2. May 11th, 2009 at 21:44 | #2

    Australia is being brutally punished for its neo-liberalism and its turbo capitalism whilst Britian is being rewarded for its neo-socialism and its hands on government. Or is it the other way around?

  3. carbonsink
    May 11th, 2009 at 22:15 | #3

    A lot of the ‘green shoots’ stuff is nonsense put about spruikers and cheerleaders, but when James Hamilton says this shoot is definitely growing bigger and greener I take notice.

    Thanks to long-term contracts, the full impact of the crash in demand for commodities has not yet made itself felt.

    Too true.

    Australia has produced a string of stunning trade numbers in recent months that surprised the market, but when you consider the miners were still getting boom prices for minerals and the AUD was off 30-40% for the October-March period, its not that surprising.

    Now with contracts being negotiated at prices 40-60% lower than 2008, the AUD up almost 30% since March, continued sluggish volumes, and resurgent retail sales domestically, I suspect there may be turnaround in coming months.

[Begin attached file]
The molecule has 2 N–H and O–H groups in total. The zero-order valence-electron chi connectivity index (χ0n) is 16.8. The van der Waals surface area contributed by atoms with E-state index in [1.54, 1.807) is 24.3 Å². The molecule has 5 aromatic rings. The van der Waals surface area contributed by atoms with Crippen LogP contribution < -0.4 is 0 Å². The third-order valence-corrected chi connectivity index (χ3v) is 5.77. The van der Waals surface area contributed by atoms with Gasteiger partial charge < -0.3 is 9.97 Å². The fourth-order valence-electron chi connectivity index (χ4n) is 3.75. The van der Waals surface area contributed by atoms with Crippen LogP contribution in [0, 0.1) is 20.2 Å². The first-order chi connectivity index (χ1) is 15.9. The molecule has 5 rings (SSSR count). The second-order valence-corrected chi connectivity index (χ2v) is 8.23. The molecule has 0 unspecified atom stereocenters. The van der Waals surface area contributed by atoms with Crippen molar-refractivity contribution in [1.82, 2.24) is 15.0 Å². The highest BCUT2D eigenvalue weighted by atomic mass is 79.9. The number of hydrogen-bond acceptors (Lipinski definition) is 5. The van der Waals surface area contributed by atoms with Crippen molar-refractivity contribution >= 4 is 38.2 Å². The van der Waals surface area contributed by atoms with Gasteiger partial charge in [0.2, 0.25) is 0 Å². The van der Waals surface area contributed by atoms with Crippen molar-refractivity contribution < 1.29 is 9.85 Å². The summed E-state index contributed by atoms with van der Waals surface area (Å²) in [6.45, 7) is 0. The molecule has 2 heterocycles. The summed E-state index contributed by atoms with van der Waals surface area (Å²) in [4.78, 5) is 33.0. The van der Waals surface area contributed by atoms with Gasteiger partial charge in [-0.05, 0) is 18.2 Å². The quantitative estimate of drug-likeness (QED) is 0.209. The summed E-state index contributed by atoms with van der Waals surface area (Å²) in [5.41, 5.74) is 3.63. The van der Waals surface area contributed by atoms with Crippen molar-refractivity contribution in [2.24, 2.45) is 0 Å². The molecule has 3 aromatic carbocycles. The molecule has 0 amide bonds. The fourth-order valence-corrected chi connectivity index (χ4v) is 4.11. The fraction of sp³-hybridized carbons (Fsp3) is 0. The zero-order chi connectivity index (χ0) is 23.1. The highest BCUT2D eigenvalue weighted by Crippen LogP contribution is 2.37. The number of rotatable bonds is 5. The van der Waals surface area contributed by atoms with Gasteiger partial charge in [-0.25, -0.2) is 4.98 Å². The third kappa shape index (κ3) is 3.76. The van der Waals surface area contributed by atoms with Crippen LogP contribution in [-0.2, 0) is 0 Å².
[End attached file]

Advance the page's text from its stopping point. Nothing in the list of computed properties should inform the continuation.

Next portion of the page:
4. paul walter
    May 12th, 2009 at 04:11 | #4

    Well, there seems to be lots of the usual hagglings about who should get what, but your key paragraph, rising above it all, concerning the lack of resolution of the banking, even systemic crisis and unsustainable organisational and individual debt, says it for me.
    They won’t touch the structures themselves; people remain deluded that they can run huge debts at the individual level, and can continue side show ally casino capitalism, rather than purposeful investment capitalism, at the big end.
    Deck chairs on the Titanic.

  5. Lesley de Voil
    May 12th, 2009 at 09:15 | #5

    I’ve been looking for some signs that this government is going to recognise that the “old” way of doing things is what caused the GFC in the first place. Not putting our efforts into altering the economy to incorporate properly the true cost to the environment of much of what we do in making holes in the ground, and shifting stuff from place to place, and then not caring about how we deal with the stuff we no longer have an immediate use for is a very short-sighted approach to sustainablility.
    Your title for this entry is thus misleading, and your use of it today of all days is not worthy of you.

  6. carbonsink
    May 12th, 2009 at 11:48 | #6

    Its interesting that the big collapse in govt revenues happened while there was a big cushion in place for mining income, namely the weak AUD and high contract prices. Both of those will be gone soon. What happens to govt revenues then?

    In the second half of 09 its possible that govt revenues will fall further, the miners will be doing some savage cost-cutting, and the govt will be winding back the stimulus to keep the deficit under control. Not a combination that’s conducive to economic growth.